Cloning the Drones

By J.J.King, 21 January 2004

J.J. King reviews Flesh Machine: Cyborgs, Designer Babies, and New Eugenic Consciousness, Critical Art Ensemble (Autonomedia $8)cloning the dronesCAE (over)identify (with) a triad of machines at the dead centre of pancapitalism - sight, war, flesh - around whose operations State constitutes itself. The sight machine manages the home front, promulgating the necessary ideologues on TV, radio and the Net, whilst mapping out frontier territories in order to identify and prepossess the next commodity; it co-opts the social whilst cooperating with the war machine, which it provides with the data required to maintain capitalism's continued existence via the petrifying, pan-global gaze of lethal martial force. The flesh machine extends this stare into the body itself. Our cyborgian worker (mobile phone, laptop, velcro pocket full of acetylcholine: ready for operation 24/7) is just a stand in, and a sign of what's to come: the flesh machine will market eugenics as a consumer choice to parents by interfacing with the substantial work ethic ('Of course, we must give Johnny the best chance in life') propped up by the sight machine - tweaking genes to make humans who sleep less, work harder and don't freak out when the heat's turned up.

CAE are, undoubtedly, aware of the limiting polemicism of their text. Words like 'terrifying', 'frightening' and 'disturbing' litter Flesh Machine, demanding a response which goes beyond the theoretic. In their use of pointedly brief, simple sentences which never sacrifice comprehensibility, and of frequent examples, the Ensemble reveal themselves as propagandists committed to making marks on praxis. And, as is often the way with propaganda, the broad brush strokes lead to serious omissions and inconsistencies: the depiction here of pancapital deploying its machinic assemblages with an awful precision is wilfully misleading. Plainly, the machines identified by the Ensemble are in permanent conflict. Don't the tobacco industry (after all, a crucial component of pancapitalism, and a totem for the manufacture of desire - let's call it the fag machine) and the flesh machine operate each to undercut the other's operation, with the fag machine paying for the production of falsified reports about the relationship of smoking to cancer, thus undermining the flesh machine's attempts to produce the anti-smoking propaganda which is hoped to significantly advance, in the long term, its project of augmenting the labour pool through the production of hyperfunctional human beings?

One can't help concluding that CAE's work concertedly excludes such counterexamples in the struggle to produce a good polemic. In considering the pharmacopoeial face of the flesh machine, their selection of drugs is disturbingly occlusive, foregrounding the medical use of painkillers, tranquillisers, antidepressants and smart drugs to show how medicine sets out to whip the ass of the flesh into shape. The absentee drugs, of course, specify - again - a chemical counteroperativity: while on the one hand the normative, palliative, biochemical interventions of pharmacology operate to return mentally and physically sick people back to their proper place in the capitalist machine, dissociative (Ketamine, PCP), psychedelic (e.g., LSD, Psilocybin, DMT) and ecstatic (e.g., MDMA, MDA, MDEA) chemicals propel users towards a transgression of the normal, of the boundaries of the real (notice I'm not mentioning cocaine or amphetamine here, the only recreational drugs CAE seem to pay attention to). How could the orchestrated process proposed by the Ensemble admit any such counter-activity into the game? And doesn't the possibility of showing the contra-machine to every state machine, and the always imperfect operation of these state machines, indicate that the whole process may be far more partial than CAE make out?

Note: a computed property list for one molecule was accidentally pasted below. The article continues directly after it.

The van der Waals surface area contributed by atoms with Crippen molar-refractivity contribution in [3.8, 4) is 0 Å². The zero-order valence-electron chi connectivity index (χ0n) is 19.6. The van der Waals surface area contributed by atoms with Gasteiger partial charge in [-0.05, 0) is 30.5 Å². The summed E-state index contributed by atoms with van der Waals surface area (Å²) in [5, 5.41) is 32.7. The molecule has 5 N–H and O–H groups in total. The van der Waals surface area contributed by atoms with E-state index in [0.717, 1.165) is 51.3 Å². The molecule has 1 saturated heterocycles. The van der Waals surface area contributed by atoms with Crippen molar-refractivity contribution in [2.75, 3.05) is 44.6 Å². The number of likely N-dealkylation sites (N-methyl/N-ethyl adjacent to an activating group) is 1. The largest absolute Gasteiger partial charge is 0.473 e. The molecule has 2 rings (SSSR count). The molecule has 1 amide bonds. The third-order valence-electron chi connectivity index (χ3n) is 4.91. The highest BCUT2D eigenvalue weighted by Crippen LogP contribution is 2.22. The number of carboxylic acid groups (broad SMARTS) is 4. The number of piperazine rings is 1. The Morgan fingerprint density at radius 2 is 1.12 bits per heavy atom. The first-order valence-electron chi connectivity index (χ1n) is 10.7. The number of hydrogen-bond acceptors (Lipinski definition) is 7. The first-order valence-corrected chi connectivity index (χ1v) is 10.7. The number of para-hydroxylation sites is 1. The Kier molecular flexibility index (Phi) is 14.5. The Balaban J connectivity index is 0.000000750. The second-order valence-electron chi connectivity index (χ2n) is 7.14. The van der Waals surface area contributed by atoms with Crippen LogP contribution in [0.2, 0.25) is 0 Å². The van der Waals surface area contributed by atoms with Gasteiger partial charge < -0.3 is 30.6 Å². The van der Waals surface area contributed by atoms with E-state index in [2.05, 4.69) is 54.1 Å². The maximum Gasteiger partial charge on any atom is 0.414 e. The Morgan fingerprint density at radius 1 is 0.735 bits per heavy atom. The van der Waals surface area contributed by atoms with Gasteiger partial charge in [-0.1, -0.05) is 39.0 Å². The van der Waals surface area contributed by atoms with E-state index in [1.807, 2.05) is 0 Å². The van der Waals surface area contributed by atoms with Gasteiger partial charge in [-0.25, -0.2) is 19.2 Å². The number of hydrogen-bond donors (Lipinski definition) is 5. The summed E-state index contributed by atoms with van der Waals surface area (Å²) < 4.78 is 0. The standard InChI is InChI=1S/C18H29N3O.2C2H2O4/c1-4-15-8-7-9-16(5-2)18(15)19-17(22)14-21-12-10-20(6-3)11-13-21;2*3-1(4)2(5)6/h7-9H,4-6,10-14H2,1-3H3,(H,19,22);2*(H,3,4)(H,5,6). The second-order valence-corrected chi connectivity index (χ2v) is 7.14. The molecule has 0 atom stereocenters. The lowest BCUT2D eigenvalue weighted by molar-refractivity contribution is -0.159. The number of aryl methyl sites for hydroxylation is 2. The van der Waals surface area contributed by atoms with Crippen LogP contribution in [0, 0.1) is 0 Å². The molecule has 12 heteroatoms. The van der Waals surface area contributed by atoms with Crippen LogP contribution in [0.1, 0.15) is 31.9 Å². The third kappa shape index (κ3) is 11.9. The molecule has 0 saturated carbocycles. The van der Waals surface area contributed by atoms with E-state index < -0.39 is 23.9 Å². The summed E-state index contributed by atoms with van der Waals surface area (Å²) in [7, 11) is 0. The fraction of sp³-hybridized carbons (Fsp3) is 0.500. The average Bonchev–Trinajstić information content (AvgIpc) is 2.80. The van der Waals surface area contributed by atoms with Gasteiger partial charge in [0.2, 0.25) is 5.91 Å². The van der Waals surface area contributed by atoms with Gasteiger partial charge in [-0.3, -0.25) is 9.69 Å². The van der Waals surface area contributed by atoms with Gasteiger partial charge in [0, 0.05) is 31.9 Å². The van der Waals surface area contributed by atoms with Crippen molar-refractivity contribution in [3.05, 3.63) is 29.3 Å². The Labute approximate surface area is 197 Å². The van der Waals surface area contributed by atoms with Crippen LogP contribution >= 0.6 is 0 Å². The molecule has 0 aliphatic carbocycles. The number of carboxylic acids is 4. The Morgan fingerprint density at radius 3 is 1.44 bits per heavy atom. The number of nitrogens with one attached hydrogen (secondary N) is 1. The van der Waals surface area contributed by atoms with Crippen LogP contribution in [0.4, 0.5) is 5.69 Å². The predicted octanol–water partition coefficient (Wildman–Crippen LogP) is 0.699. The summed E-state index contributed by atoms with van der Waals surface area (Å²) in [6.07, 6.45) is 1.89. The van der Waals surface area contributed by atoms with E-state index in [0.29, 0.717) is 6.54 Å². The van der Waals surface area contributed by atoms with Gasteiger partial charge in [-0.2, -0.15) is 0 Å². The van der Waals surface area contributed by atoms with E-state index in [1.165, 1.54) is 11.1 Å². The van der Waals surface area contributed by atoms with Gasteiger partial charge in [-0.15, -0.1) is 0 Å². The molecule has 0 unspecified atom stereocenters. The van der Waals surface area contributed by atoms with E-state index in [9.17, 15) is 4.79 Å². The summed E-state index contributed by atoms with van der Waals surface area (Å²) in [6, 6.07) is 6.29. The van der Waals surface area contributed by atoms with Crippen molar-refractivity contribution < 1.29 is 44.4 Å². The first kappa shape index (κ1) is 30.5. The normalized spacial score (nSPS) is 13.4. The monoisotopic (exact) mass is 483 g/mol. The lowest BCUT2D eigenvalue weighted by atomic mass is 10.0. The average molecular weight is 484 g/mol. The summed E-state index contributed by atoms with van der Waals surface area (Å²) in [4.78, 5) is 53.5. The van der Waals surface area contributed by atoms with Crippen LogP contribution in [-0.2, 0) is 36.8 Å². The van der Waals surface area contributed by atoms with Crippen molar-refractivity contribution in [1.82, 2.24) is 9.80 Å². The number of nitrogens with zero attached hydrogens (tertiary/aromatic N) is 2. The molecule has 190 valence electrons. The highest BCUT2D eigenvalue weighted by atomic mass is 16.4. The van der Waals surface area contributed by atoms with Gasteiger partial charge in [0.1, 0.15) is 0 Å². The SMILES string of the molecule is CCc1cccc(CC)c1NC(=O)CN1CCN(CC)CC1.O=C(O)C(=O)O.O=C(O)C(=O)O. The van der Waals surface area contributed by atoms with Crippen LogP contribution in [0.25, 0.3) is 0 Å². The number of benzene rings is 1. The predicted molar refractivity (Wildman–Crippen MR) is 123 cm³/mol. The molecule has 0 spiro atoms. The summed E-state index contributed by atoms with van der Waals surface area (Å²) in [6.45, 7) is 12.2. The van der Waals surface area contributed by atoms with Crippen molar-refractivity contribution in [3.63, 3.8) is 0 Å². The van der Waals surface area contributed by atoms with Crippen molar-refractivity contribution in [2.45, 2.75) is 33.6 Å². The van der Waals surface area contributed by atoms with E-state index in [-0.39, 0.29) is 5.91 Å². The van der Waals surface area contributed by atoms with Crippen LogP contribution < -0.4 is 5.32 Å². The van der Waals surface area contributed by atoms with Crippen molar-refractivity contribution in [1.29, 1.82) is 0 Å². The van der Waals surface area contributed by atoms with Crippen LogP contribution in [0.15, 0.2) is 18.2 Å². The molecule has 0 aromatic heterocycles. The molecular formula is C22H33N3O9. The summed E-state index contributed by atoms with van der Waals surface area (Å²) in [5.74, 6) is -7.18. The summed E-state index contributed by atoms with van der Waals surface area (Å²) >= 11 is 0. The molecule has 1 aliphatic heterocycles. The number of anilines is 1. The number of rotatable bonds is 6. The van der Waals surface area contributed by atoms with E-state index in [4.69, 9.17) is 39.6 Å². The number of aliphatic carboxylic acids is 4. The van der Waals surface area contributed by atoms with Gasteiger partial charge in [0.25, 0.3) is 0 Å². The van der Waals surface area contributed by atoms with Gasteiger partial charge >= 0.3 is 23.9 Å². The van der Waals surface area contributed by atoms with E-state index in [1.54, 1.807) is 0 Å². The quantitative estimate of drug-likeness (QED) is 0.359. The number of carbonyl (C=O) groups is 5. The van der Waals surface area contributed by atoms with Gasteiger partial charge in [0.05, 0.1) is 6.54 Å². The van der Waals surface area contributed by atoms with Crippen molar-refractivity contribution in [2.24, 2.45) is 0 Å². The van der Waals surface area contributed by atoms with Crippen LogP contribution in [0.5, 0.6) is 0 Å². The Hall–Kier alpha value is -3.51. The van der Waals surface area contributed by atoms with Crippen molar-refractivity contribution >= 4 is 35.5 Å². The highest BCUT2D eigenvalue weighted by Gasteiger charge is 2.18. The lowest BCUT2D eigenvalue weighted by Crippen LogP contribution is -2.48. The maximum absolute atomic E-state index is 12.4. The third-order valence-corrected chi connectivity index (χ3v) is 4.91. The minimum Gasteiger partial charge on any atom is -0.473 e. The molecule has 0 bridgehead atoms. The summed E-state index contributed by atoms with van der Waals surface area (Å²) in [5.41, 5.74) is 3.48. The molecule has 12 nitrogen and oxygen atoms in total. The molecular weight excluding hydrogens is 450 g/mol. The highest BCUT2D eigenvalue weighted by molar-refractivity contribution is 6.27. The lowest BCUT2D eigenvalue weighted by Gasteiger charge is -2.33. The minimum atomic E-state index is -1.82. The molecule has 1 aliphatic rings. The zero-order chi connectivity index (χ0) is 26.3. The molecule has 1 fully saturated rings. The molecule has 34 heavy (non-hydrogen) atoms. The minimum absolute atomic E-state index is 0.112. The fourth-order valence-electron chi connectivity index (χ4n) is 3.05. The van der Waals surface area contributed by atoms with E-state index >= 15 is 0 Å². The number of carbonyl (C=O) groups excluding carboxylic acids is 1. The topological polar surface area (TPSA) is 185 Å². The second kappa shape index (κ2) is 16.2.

In short, CAE's is the usual agitprop tactic (as deployed by the likes of Noam Chomsky) of stirring up the proles with oversimplified analyses which galvanise action through their stark depiction of a repressive state machinery. This time-honoured practice probably doesn't deserve too harsh a criticism from lesser radicals. But still: isn't it possible that the Ensemble, through this horrifying portrayal of a monolithic-machinic triad at centre of the postmodern state, cleanly stem the flow of dissent they seek to manufacture? Might not a more partial analysis, a less intimidating Weltanschaung, conversely promote resistance precisely by downscaling the target's immanence? Perhaps, in the face of the diversity of power structures in the postmodern state, the best zamisdats are those which commend us to dispersed and partial action, not those which, like Flesh Machine, offer a massively intimidating analysis only to demand that, by way of a reply, "the unspeakable be spoken, and the impossible be done."

JJ KingXjamie AT metamute.comX